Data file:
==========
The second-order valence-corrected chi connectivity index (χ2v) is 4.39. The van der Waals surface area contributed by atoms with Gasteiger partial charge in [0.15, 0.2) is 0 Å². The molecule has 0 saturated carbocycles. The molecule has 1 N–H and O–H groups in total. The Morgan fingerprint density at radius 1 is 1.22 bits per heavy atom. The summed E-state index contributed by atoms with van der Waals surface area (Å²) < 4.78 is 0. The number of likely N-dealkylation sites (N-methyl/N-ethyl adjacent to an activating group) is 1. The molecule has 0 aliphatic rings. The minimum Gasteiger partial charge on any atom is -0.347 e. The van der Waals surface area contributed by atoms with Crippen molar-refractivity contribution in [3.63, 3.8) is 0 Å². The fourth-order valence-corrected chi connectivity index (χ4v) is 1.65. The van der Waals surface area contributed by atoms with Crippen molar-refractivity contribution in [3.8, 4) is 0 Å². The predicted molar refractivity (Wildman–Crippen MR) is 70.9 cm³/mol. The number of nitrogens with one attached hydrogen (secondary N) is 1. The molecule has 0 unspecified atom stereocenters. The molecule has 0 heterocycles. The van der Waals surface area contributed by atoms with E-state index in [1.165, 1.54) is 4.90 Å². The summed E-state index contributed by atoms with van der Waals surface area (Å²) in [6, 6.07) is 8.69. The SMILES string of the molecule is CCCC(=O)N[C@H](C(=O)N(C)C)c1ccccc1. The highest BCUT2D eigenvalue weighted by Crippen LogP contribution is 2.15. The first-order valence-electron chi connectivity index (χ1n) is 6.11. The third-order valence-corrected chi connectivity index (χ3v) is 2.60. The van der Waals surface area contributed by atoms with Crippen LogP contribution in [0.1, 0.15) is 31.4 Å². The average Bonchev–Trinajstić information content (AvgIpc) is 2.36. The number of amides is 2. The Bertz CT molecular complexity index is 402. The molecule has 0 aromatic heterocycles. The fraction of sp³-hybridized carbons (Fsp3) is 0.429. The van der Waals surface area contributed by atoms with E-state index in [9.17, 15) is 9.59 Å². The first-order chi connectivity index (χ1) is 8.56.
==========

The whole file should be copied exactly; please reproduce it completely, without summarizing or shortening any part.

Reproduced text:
The second-order valence-corrected chi connectivity index (χ2v) is 4.39. The van der Waals surface area contributed by atoms with Gasteiger partial charge in [0.15, 0.2) is 0 Å². The molecule has 0 saturated carbocycles. The molecule has 1 N–H and O–H groups in total. The Morgan fingerprint density at radius 1 is 1.22 bits per heavy atom. The summed E-state index contributed by atoms with van der Waals surface area (Å²) < 4.78 is 0. The number of likely N-dealkylation sites (N-methyl/N-ethyl adjacent to an activating group) is 1. The molecule has 0 aliphatic rings. The minimum Gasteiger partial charge on any atom is -0.347 e. The van der Waals surface area contributed by atoms with Crippen molar-refractivity contribution in [3.63, 3.8) is 0 Å². The fourth-order valence-corrected chi connectivity index (χ4v) is 1.65. The van der Waals surface area contributed by atoms with Crippen molar-refractivity contribution in [3.8, 4) is 0 Å². The predicted molar refractivity (Wildman–Crippen MR) is 70.9 cm³/mol. The number of nitrogens with one attached hydrogen (secondary N) is 1. The molecule has 0 unspecified atom stereocenters. The molecule has 0 heterocycles. The van der Waals surface area contributed by atoms with E-state index in [1.165, 1.54) is 4.90 Å². The summed E-state index contributed by atoms with van der Waals surface area (Å²) in [6, 6.07) is 8.69. The SMILES string of the molecule is CCCC(=O)N[C@H](C(=O)N(C)C)c1ccccc1. The highest BCUT2D eigenvalue weighted by Crippen LogP contribution is 2.15. The first-order valence-electron chi connectivity index (χ1n) is 6.11. The third-order valence-corrected chi connectivity index (χ3v) is 2.60. The van der Waals surface area contributed by atoms with Crippen LogP contribution in [0.1, 0.15) is 31.4 Å². The average Bonchev–Trinajstić information content (AvgIpc) is 2.36. The number of amides is 2. The Bertz CT molecular complexity index is 402. The molecule has 0 aromatic heterocycles. The fraction of sp³-hybridized carbons (Fsp3) is 0.429. The van der Waals surface area contributed by atoms with E-state index in [9.17, 15) is 9.59 Å². The first-order chi connectivity index (χ1) is 8.56.